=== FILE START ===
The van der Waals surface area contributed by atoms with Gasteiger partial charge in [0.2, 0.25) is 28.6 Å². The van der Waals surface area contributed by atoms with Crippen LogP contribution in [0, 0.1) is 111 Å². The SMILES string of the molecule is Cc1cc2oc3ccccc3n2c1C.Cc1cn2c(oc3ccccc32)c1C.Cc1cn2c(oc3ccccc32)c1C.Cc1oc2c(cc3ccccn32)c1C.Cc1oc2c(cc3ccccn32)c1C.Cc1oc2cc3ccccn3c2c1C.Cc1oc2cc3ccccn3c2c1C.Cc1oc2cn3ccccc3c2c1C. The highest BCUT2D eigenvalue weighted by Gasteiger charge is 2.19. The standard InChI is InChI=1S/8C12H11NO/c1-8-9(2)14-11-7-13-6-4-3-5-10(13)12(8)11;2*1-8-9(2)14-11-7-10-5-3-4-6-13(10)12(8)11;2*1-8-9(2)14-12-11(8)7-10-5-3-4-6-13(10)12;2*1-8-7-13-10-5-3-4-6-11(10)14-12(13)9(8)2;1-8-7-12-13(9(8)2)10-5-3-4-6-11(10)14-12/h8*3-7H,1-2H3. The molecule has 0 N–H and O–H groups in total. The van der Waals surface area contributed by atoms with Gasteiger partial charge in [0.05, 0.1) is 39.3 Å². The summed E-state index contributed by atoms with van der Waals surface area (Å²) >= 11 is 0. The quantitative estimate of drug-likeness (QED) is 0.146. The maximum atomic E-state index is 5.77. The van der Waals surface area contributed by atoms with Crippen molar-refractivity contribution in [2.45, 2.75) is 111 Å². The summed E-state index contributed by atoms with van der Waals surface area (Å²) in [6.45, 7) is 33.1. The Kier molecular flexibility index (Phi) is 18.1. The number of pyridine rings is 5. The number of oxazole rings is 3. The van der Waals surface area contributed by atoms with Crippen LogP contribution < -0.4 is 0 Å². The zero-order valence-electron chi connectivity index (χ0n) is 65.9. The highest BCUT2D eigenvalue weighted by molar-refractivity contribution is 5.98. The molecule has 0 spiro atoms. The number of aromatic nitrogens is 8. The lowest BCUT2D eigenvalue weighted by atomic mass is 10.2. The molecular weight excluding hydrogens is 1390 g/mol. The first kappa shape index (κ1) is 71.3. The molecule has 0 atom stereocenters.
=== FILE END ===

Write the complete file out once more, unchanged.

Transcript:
The van der Waals surface area contributed by atoms with Gasteiger partial charge in [0.2, 0.25) is 28.6 Å². The van der Waals surface area contributed by atoms with Crippen LogP contribution in [0, 0.1) is 111 Å². The SMILES string of the molecule is Cc1cc2oc3ccccc3n2c1C.Cc1cn2c(oc3ccccc32)c1C.Cc1cn2c(oc3ccccc32)c1C.Cc1oc2c(cc3ccccn32)c1C.Cc1oc2c(cc3ccccn32)c1C.Cc1oc2cc3ccccn3c2c1C.Cc1oc2cc3ccccn3c2c1C.Cc1oc2cn3ccccc3c2c1C. The highest BCUT2D eigenvalue weighted by Gasteiger charge is 2.19. The standard InChI is InChI=1S/8C12H11NO/c1-8-9(2)14-11-7-13-6-4-3-5-10(13)12(8)11;2*1-8-9(2)14-11-7-10-5-3-4-6-13(10)12(8)11;2*1-8-9(2)14-12-11(8)7-10-5-3-4-6-13(10)12;2*1-8-7-13-10-5-3-4-6-11(10)14-12(13)9(8)2;1-8-7-12-13(9(8)2)10-5-3-4-6-11(10)14-12/h8*3-7H,1-2H3. The molecule has 0 N–H and O–H groups in total. The van der Waals surface area contributed by atoms with Gasteiger partial charge in [0.05, 0.1) is 39.3 Å². The summed E-state index contributed by atoms with van der Waals surface area (Å²) >= 11 is 0. The quantitative estimate of drug-likeness (QED) is 0.146. The maximum atomic E-state index is 5.77. The van der Waals surface area contributed by atoms with Crippen molar-refractivity contribution in [2.45, 2.75) is 111 Å². The summed E-state index contributed by atoms with van der Waals surface area (Å²) in [6.45, 7) is 33.1. The Kier molecular flexibility index (Phi) is 18.1. The number of pyridine rings is 5. The number of oxazole rings is 3. The van der Waals surface area contributed by atoms with Crippen LogP contribution < -0.4 is 0 Å². The zero-order valence-electron chi connectivity index (χ0n) is 65.9. The highest BCUT2D eigenvalue weighted by molar-refractivity contribution is 5.98. The molecule has 0 spiro atoms. The number of aromatic nitrogens is 8. The lowest BCUT2D eigenvalue weighted by atomic mass is 10.2. The molecular weight excluding hydrogens is 1390 g/mol. The first kappa shape index (κ1) is 71.3. The molecule has 0 atom stereocenters.